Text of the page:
A. The most important point to note is that the U.S. Supreme Court’s decisions in Students for Fair Admissions, Inc. v. President & Fellows of Harvard College and Students for Fair Admissions, Inc. v. University of North Carolina were rendered solely about admissions in higher education admissions, not corporate business practices. And even in that context, Chief Justice Roberts’ majority opinion states, “Nothing in the opinion should be construed as prohibiting universities from considering an applicant’s discussion of how race affected his or her life, be it through discrimination, inspiration or otherwise.” DEI opponents want to conflate DEI with Affirmative Action and cite the Supreme Court’s decisions as reasons to back away. They are separate issues.

Q. How does or should DEI rank in the expectations of corporate America today?

A. Shareholders, investors, employees – stakeholders of all stripes — want their companies to be peak performers. Diversity, equity, and inclusion has been proven to enhance profitability, decision-making, and employee retention and attraction making it a legitimate, strong business objective. With inclusive teams improving team performance by up to 30%, according to Gartner Research, DEI ought to be a top priority for CEO’s and C-Suites.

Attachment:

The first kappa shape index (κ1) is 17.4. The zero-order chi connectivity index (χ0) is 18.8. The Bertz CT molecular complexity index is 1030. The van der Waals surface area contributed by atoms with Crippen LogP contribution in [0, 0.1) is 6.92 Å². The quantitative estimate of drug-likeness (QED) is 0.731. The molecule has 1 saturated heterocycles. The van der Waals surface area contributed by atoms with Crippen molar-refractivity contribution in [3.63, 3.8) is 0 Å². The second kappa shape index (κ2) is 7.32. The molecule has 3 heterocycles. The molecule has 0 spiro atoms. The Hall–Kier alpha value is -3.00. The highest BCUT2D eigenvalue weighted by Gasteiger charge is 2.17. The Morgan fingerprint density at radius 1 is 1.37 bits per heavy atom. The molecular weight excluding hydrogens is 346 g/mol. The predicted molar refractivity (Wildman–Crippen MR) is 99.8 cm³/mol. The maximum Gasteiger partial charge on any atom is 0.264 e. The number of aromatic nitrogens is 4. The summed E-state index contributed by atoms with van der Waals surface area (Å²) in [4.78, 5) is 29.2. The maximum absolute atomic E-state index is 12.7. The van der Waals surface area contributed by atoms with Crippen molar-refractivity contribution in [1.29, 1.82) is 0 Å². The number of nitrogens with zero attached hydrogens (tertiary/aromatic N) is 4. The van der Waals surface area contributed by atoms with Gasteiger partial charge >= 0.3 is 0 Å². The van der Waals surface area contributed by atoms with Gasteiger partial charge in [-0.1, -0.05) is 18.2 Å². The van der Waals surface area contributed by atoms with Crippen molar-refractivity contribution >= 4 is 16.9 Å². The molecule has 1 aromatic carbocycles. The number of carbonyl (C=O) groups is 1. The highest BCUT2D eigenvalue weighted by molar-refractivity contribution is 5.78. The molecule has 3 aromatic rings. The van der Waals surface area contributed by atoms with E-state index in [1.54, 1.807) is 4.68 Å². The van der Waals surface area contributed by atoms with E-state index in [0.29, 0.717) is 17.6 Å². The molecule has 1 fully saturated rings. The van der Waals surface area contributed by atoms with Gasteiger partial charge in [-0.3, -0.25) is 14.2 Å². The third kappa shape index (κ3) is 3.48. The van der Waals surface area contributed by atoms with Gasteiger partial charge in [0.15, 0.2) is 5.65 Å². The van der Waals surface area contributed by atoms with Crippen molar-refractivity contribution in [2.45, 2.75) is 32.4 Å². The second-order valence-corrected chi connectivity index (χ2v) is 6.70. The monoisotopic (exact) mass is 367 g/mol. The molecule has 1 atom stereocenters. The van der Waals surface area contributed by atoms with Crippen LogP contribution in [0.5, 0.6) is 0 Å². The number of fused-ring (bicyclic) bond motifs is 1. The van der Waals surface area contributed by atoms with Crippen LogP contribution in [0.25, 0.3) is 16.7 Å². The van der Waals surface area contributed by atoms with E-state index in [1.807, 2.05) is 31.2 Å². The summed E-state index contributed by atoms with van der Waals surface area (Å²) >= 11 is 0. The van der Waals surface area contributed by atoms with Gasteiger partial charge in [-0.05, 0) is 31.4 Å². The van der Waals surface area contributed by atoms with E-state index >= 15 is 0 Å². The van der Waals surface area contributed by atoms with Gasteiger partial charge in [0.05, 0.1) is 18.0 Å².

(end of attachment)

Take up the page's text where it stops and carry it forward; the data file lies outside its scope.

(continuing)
Q. What, specifically, is the ELC doing to champion DEI?

A. The ELC has been actively engaged in various initiatives aimed at advancing DEI, including releasing a public letter offering our support to corporate CEOs, and encouraging them to stay the course with their DEI initiatives. We have held and participated in collaborative sessions with influential figures such as Congressman Steven Horseford (NV-04) and Nevada Attorney General Aaron Ford who authored an open letter rebutting the Supreme Court’s decision on affirmative action. Our DEI fireside chats and LinkedIn Speaker series solicits voices that have a strong influence in the DEI space — from prominent political figures to C-suite executives, grassroot organizations and high-ranking C-suite members. One of our endeavors that I am most excited about is our voter engagement campaign. Protecting DEI cannot solely rest on the shoulders of corporate America. We have the ballot box.

Q. How can Black executives, many of whom are ELC members, navigate the wide array of attitudes and expectations regarding DEI in the workplace?